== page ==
Learn how your EV charging station can help reducing CO2 emissions, local air pollution and provide you a small revenue stream.
Charging networks are not always there when you need them, they are often expensive and occupied. If you think back, it is kind of how hotels and motels were back in the days. They were often fully booked and expensive. Then came internet and AirBnB™ and today you can find a super place to spend the night anywhere for the right price.
So, what have this to do with EV’s you might think? The reason is quite clear – why should excess private capacity of EV chargers standby idle? The idle capacity is expensive to build, and it does not help the change to e-mobility. By providing the excess charging capacity to EVs that need charging, the charger can provide revenues, thus give return on investment. This also provides more stable baseload on the grid and less capacity is idle. In addition, reducing the cost per user of the grid.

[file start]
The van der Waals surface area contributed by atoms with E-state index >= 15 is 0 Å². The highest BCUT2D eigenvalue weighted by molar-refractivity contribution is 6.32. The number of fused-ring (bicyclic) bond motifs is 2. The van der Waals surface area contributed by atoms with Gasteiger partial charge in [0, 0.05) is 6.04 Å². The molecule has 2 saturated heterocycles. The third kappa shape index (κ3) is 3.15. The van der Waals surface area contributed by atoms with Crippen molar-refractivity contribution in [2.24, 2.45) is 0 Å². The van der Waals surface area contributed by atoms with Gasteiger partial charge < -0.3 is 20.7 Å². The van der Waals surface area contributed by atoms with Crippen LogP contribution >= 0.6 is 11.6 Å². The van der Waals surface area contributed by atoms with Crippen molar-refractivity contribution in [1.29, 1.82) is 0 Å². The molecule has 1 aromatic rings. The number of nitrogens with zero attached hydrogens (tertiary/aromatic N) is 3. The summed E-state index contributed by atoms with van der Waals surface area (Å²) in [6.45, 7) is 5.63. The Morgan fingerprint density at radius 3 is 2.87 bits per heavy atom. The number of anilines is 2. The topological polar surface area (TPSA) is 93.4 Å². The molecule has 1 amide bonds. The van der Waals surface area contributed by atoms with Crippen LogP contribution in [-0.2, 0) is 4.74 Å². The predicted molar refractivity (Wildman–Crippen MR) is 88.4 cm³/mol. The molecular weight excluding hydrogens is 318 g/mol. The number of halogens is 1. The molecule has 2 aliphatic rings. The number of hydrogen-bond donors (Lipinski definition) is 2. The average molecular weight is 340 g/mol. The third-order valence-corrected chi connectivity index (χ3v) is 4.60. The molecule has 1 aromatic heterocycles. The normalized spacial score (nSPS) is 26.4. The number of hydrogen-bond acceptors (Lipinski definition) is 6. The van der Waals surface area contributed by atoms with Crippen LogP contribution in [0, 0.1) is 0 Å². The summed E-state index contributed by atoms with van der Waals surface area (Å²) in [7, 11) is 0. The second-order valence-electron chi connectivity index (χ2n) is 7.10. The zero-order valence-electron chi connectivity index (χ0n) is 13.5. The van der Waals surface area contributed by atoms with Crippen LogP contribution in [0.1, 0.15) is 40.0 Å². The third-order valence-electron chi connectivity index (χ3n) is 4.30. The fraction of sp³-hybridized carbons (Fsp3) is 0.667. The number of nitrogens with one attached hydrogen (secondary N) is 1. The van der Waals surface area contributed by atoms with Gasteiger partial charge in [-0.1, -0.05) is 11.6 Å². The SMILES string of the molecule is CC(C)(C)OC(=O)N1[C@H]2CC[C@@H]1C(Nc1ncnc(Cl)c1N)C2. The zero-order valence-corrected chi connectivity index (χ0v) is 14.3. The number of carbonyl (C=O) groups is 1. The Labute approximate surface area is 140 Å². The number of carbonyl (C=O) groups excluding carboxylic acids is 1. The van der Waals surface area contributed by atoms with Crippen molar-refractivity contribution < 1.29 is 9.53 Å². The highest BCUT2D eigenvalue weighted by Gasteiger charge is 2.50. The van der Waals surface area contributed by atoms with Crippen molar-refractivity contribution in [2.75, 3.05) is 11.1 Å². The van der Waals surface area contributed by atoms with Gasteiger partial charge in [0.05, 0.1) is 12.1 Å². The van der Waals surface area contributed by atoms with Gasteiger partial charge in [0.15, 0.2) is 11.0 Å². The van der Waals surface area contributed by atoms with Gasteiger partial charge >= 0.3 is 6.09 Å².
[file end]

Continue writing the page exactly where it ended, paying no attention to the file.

This helps the uptake of EV’s that again reduces CO2 emissions and local air pollution. Here in Meshcrafts we found out that a kWh in an EV battery reduces about 600 g of CO2 emission, compared to petrol or diesel in an ICE car.
If you would like to help save the world one charger at the time, sign up for EVBnB and share your charger with the community.